It may be a little big to fit under the 7.5% abv threshold for IPAs, but it's still winter, and bigger beers rule the streets.

2/20: Finished at 1.016, for 7.7%ABV, dry hopped for 8 days with a second addition for 5 days since I had some centennial and simcoe lying about. Flavor is very fruity, but the alcohol is too forward, needs to mellow out for a week or two. Named it "Father Figure IPA" for the upcoming life change and George Michael's hit.

Get Smart!

This primer will tell you mostly everything you need to know about how to interpret those acronyms and numbers on the wall/menu of the beer hall of your choosing. The most common are #3 and #4, but an understanding of all 5 will really give you an appreciation for what you’re ordering and will impress your friends. #1: Original Gravity (OG): This reveals the specific gravity (density/sugar content) of the wort before fermentation begins. Essentially, it is potential for alcohol – alcohol is just fermented sugars right? By itself, it is not a very helpful stat, but it is relatively popular nonetheless. It’s usually expressed in the conventional format, 1.055 for example, or in degrees Plato (14°). The conversion between the two is easy, Plato * 4 roughly equals the last 2 digits on the conventional gravity. 20° Plato is the same as 1.080. This value can range widely, 1.045-1.110 are typical values.

#2 Final Gravity (FG): Another gravity measurement, this time at the end of fermentation. This tells you how many residual sugars are left in the brew when the yeast is done with its work. This number can help you determine how malty a beer will taste and how balanced it will be with the hops included. Example: A beer shows an FG of 1.012 and 80 IBUs (we’ll get to that soon). Pretty good chance that is an IPA that is all about the hop showcase, not trying to balance the malty sweetness as much…on the other end of the spectrum you may have an FG of 1.022 and 30 IBUs – that could be an English Old Ale, meant to be sweeter with the malts as the focus. Typical ranges are 1.010-1.024.

Checking specific gravity with a hydrometer

#3: Alcohol by Volume (ABV): Doesn’t need much explanation in terms of what it is (and how it makes you feel), but do you know how it’s calculated/measured? You cannot (as far as I’m aware) measure the alcohol content in beer, you have to measure the Original Gravity and the Final Gravity and do this: (OG – FG)*131 = ABV. Example, Double IPA: (1.085-1.016) *131 = 9% ABV. Nerd out.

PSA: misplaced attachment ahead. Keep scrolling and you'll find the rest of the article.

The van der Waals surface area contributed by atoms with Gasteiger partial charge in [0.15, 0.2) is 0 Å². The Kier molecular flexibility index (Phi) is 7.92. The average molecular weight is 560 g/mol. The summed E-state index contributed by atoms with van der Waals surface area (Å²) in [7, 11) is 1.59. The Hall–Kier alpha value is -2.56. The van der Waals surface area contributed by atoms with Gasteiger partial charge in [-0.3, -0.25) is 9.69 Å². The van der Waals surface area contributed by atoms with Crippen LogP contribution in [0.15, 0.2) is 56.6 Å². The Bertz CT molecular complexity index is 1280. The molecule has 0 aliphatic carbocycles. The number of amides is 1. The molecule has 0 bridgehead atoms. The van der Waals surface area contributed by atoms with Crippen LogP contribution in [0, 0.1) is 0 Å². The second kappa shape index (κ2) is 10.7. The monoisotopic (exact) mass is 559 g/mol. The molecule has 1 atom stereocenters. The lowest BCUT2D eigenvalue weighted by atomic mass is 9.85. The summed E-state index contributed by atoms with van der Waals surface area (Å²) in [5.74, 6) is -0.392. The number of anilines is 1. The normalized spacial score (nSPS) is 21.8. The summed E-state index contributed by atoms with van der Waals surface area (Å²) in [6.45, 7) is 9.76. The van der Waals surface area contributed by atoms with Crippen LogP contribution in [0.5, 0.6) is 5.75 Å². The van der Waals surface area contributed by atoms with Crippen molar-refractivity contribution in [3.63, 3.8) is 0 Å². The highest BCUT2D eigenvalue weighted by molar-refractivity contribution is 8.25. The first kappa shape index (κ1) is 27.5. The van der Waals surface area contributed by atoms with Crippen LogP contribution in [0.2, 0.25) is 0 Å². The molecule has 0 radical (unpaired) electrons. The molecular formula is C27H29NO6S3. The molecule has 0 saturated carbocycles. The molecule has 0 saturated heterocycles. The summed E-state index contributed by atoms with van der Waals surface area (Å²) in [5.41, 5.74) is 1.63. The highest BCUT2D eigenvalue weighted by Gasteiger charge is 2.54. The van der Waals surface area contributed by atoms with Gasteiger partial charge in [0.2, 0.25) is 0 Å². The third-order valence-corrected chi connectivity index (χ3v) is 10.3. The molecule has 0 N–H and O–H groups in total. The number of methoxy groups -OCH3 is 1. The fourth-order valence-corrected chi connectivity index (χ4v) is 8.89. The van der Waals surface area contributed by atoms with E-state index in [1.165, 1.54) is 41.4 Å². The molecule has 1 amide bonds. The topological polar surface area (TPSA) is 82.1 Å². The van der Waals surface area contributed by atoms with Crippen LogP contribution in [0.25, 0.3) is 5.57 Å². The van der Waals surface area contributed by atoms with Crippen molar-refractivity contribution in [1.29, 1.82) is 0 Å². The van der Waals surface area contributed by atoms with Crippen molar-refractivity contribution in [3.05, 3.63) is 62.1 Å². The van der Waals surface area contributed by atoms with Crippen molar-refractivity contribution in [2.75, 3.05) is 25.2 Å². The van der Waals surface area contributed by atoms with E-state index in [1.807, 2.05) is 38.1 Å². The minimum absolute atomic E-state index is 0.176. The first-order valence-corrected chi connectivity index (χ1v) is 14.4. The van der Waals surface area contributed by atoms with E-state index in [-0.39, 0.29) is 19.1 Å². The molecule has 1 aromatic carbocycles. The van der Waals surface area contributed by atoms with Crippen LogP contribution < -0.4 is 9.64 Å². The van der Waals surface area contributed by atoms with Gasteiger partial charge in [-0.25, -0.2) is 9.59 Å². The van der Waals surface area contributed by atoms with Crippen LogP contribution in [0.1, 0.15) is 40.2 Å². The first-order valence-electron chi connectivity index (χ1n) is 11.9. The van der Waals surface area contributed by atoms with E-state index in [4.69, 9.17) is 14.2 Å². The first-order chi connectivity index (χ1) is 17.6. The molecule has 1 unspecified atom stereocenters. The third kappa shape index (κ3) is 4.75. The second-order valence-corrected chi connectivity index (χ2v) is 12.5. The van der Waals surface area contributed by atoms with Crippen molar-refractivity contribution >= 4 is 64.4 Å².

#4: International Bitterness Units (IBUs): I won’t go into how this is calculated (you’re welcome), but this value tells you the bitterness given to the beer by the hops used in the brewing process. Just about all types of beer use hops in the boil, and therefore have some bitterness. Brewing is all about balance, and the dance between the hops and malts used. Don’t assume that a beer with 50 IBUs will be more bitter (tasting) than one with 35. The former could be a big stout, with loads of heavy and complex malt used which require the bitterness to balance it out, otherwise it would taste syrupy and over-sweet. The latter could be a german pilsner, with less/simpler malt used, letting the hops shine. So there is not, or should not be a threshold here that you stay away from based on limited experience. You’ll have an overly hopped pale at 65IBUs that is too bitter, and a Black IPA with the same 65IBUs could be juuuuuuust right. Typical ranges are from 15-100IBU. You can’t taste the difference after 100.

#5 SRM: This is a less common measurement, unless you are a brewer or go to brewery website to look at the stats of certain beers (everyone does that right?). SRM is ‘Standard Reference Measurement’ used by brewers to describe the color of the beer. Depending on the malts used, brewers tweak this value to produce the look of the beer desired. Basically, the scale goes from 2-40 from light to dark, although it does not have anything to do with clarity of the beer. The photo below shows the 3 beers I have on tap now at my house – Pilsner (3.5), Fresh Hop Amber (13.8) and Black IPA (38).

The color spectrum

Hope you enjoyed the info, it will make you appreciate the beer in your hand more – I promise.  Now drink up – cheers!